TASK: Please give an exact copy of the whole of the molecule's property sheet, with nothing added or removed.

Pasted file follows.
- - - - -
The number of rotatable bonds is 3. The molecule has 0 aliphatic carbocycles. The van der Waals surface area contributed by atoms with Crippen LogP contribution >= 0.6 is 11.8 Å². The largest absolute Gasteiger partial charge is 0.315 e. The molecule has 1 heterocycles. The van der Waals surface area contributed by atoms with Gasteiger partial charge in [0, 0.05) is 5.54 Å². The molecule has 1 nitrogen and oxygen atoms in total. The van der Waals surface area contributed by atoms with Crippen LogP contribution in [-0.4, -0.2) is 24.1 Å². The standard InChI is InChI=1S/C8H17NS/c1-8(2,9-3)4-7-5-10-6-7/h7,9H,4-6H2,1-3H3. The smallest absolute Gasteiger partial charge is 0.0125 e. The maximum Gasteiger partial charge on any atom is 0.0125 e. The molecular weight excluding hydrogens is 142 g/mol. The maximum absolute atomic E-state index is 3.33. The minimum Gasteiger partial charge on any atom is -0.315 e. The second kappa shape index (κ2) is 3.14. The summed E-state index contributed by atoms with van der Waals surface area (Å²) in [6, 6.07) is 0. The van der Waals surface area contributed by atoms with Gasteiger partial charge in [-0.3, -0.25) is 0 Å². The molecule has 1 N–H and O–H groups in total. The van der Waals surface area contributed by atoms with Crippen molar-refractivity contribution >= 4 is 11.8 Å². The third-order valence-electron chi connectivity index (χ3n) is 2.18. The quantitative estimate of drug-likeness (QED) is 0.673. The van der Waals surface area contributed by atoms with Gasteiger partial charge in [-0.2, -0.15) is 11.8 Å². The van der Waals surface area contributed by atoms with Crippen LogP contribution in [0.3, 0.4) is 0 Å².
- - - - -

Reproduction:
The number of rotatable bonds is 3. The molecule has 0 aliphatic carbocycles. The van der Waals surface area contributed by atoms with Crippen LogP contribution >= 0.6 is 11.8 Å². The largest absolute Gasteiger partial charge is 0.315 e. The molecule has 1 heterocycles. The van der Waals surface area contributed by atoms with Gasteiger partial charge in [0, 0.05) is 5.54 Å². The molecule has 1 nitrogen and oxygen atoms in total. The van der Waals surface area contributed by atoms with Crippen LogP contribution in [-0.4, -0.2) is 24.1 Å². The standard InChI is InChI=1S/C8H17NS/c1-8(2,9-3)4-7-5-10-6-7/h7,9H,4-6H2,1-3H3. The smallest absolute Gasteiger partial charge is 0.0125 e. The maximum Gasteiger partial charge on any atom is 0.0125 e. The molecular weight excluding hydrogens is 142 g/mol. The maximum absolute atomic E-state index is 3.33. The minimum Gasteiger partial charge on any atom is -0.315 e. The second kappa shape index (κ2) is 3.14. The summed E-state index contributed by atoms with van der Waals surface area (Å²) in [6, 6.07) is 0. The van der Waals surface area contributed by atoms with Gasteiger partial charge in [-0.3, -0.25) is 0 Å². The molecule has 1 N–H and O–H groups in total. The van der Waals surface area contributed by atoms with Crippen molar-refractivity contribution >= 4 is 11.8 Å². The third-order valence-electron chi connectivity index (χ3n) is 2.18. The quantitative estimate of drug-likeness (QED) is 0.673. The van der Waals surface area contributed by atoms with Gasteiger partial charge in [-0.2, -0.15) is 11.8 Å². The van der Waals surface area contributed by atoms with Crippen LogP contribution in [0.3, 0.4) is 0 Å².